Mastering diversity strategies that work
Posted by Admin at October 1st, 2018
Mastering diversity strategies that work
By Devan Moonsamy – CEO The ICHAF Training Institute
Despite the challenges that come with managing and getting the best out of and for diverse teams, ways to handle diversity successfully have been identified, tested and shown to work. Specific skills and knowledge are required, but they are usually not what one would expect.
Too often, if employees are trained on diversity, the focus is on their peers’ culture, and even mundane things like what type of foods certain groups might prefer. This may have some value, but in a very limited sense. Even teaching staff to greet one another in their home language may help, but again, it will not remove or even begin to address those deep-seated prejudices preventing us from really making progress.
Much more in-depth and focused interventions are required to get people to understand, acknowledge, and embrace the true value of diversity. After this initial process of improving interpersonal relationships begins, employees can then be guided in the creation of a conducive workplace environment for the advantages of diversity to be realised.
One major advantage of maintaining a sound diversity structure in the workplace is that it ensures we draw all types of customers to our business. There are many other advantages, all of which can be taught along with the means to implement them.
To begin teaching the necessary skills, we need to start on the individual level, introducing powerful tools for the employee to use in interrogating their own views and getting to the heart of their own prejudices, fears and worries. Once these have been acknowledged in the safe and carefully facilitated training space, work begins on implementing interpersonal diversity strategies that are effective in the South African environment.
A diversity expert should tailor diversity strategies for the target group and seek to address the specific problems that are cropping up and preventing the company or team from performing optimally. There are a number of ways that have proved to work, but again, they are not the traditional methods one expects, and they require a skilled facilitator or trainer to implement.
One effective way of managing diversity and maximising its value is to form task forces or project teams to address obstacles related to diversity and also to find ways to increase equitable representation in the company. This method has been tested and implemented with great success in companies such as IBM and Deloitte. IBM, in particular, has used this method for decades with wonderful results for employee diversity.
In the training space, employees and managers are taught how to form and operate these teams through team-building exercises. A diversity task force can be formed from those present at a training session, and trainees can begin with some of the planning involved under the guidance of the facilitator.
Corporate diversity task forces can be trained to promote social accountability, to address recruitment issues, and to monitor the progress of women, black people, those with disabilities and other groups that are often side-lined to ensure they are well treated and retained, among many other diversity-related interventions.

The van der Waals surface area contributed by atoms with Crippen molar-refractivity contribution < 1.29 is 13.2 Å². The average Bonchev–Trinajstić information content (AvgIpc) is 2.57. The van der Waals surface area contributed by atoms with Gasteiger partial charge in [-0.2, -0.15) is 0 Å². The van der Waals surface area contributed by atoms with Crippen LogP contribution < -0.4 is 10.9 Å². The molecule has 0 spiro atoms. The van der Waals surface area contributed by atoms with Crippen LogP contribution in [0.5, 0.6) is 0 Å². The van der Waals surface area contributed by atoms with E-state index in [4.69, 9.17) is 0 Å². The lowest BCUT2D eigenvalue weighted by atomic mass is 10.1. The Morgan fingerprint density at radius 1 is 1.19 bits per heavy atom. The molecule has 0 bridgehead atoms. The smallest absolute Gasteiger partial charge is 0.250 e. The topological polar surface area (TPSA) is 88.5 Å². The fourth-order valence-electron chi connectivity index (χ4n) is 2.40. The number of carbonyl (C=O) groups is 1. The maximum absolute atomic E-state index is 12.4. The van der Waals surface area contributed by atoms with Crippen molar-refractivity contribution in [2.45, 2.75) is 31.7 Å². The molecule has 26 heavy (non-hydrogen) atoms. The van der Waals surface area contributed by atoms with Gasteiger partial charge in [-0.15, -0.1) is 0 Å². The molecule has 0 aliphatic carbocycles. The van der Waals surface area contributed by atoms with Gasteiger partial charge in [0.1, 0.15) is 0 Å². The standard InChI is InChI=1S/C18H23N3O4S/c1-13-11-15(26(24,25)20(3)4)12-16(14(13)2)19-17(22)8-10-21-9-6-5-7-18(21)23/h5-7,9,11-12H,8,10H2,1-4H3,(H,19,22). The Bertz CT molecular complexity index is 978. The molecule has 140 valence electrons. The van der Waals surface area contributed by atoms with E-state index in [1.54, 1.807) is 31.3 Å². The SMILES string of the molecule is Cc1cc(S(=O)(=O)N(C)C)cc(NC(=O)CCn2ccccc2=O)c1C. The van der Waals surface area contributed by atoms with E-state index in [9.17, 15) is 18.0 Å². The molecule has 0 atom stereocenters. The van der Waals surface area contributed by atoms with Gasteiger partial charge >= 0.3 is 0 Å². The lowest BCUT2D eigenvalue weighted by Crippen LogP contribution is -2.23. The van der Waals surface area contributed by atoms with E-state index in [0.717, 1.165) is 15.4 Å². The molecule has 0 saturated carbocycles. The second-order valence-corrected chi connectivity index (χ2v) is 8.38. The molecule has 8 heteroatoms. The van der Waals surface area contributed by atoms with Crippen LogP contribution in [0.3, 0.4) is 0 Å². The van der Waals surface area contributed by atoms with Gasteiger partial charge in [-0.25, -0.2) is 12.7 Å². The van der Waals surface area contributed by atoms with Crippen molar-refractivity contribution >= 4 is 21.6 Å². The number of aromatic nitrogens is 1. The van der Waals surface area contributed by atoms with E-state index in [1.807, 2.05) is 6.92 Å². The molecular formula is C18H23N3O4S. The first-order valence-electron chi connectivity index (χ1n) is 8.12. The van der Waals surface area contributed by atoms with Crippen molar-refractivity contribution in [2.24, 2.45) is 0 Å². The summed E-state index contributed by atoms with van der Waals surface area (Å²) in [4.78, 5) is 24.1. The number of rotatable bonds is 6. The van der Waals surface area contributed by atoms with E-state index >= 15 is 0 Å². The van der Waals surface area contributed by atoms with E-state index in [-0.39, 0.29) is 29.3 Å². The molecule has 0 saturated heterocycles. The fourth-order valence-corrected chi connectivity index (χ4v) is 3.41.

As an example of what team-building and task forces can do, Deloitte, through these same interventions, found that transparency in decision-making is a key way to get positive results for diversity goals. Without first building a cohesive team and setting them to work on diversity challenges, Deloitte would not have discovered how important this factor is to its over 250 000 employees. The value of transparency has thus emerged as a critical input for diversity success.
IBM also launched hugely successful diversity task forces in the 1990s. They were so effective that these task forces are a pillar of the company’s HR strategy to this day. Some advantages for IBM included that the number of female executives worldwide increased by 370%; ethnic minorities by 233%; LGBT executives rose by 733%; and those with disabilities more than tripled (David Thomas, HBR).
We can thus see the incredible value that team-building and dedicated task teams can achieve. It is these types of diversity initiatives which have kept progressive companies such as IBM and Deloitte going strong through the decades.
If you want the same for your business and your team, train them for the success they deserve. Diversity is a wonderful resource which, if nurtured through training and team-building, will bring excellent returns for you the individual, for communities and companies.
Book a diversity management or team-building seminar with expert Devan Moonsamy of the ICHAF Training Foundation.
Sessions are available country-wide to train all types of businesses and teams on handling the many challenges that come with a diverse South African workforce. Despite the challenges, diversity can be harnessed for success and the needed skills taught.
Devan Moonsamy’s new book Racism, Classism, Sexism, And The Other ISMs That Divide Us (ISBN: 978-0-620-80807-1), is also available as the perfect guide for managers, employees and teams to learn to work together successfully despite interpersonal differences.
To book a training session or order the new book, contact the ICHAF Training Foundation on 011 262 2461 or email firstname.lastname@example.org, or visit the website www.devan-moonsamy.com or ichaftraining.co.za